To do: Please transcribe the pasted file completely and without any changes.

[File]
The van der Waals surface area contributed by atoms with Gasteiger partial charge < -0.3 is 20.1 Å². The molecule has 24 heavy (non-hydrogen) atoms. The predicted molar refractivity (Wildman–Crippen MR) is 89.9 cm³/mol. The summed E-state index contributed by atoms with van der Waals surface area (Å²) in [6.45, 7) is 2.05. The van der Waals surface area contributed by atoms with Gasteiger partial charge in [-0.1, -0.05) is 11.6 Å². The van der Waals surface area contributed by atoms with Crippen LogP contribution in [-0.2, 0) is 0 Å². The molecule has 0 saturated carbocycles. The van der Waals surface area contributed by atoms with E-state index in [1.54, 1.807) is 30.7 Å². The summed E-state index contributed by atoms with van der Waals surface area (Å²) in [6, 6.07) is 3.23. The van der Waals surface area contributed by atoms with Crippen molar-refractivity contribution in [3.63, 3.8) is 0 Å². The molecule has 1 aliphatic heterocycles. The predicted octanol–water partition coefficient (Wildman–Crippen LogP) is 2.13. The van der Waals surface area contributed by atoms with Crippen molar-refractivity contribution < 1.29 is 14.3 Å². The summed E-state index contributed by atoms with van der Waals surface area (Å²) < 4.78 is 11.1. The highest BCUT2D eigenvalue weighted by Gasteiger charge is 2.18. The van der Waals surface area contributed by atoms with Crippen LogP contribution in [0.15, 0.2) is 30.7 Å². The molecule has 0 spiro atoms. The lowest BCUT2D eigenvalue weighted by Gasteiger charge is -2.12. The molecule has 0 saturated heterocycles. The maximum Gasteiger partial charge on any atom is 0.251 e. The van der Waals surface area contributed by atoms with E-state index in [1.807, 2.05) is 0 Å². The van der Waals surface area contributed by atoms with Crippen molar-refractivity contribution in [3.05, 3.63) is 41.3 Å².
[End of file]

The van der Waals surface area contributed by atoms with Gasteiger partial charge < -0.3 is 20.1 Å². The molecule has 24 heavy (non-hydrogen) atoms. The predicted molar refractivity (Wildman–Crippen MR) is 89.9 cm³/mol. The summed E-state index contributed by atoms with van der Waals surface area (Å²) in [6.45, 7) is 2.05. The van der Waals surface area contributed by atoms with Gasteiger partial charge in [-0.1, -0.05) is 11.6 Å². The van der Waals surface area contributed by atoms with Crippen LogP contribution in [-0.2, 0) is 0 Å². The molecule has 0 saturated carbocycles. The van der Waals surface area contributed by atoms with E-state index in [1.54, 1.807) is 30.7 Å². The summed E-state index contributed by atoms with van der Waals surface area (Å²) in [6, 6.07) is 3.23. The van der Waals surface area contributed by atoms with Crippen molar-refractivity contribution in [3.63, 3.8) is 0 Å². The molecule has 1 aliphatic heterocycles. The predicted octanol–water partition coefficient (Wildman–Crippen LogP) is 2.13. The van der Waals surface area contributed by atoms with Crippen molar-refractivity contribution < 1.29 is 14.3 Å². The summed E-state index contributed by atoms with van der Waals surface area (Å²) < 4.78 is 11.1. The highest BCUT2D eigenvalue weighted by Gasteiger charge is 2.18. The van der Waals surface area contributed by atoms with Crippen LogP contribution in [0.15, 0.2) is 30.7 Å². The molecule has 0 spiro atoms. The lowest BCUT2D eigenvalue weighted by Gasteiger charge is -2.12. The molecule has 0 saturated heterocycles. The maximum Gasteiger partial charge on any atom is 0.251 e. The van der Waals surface area contributed by atoms with E-state index in [1.807, 2.05) is 0 Å². The van der Waals surface area contributed by atoms with Crippen molar-refractivity contribution in [3.05, 3.63) is 41.3 Å².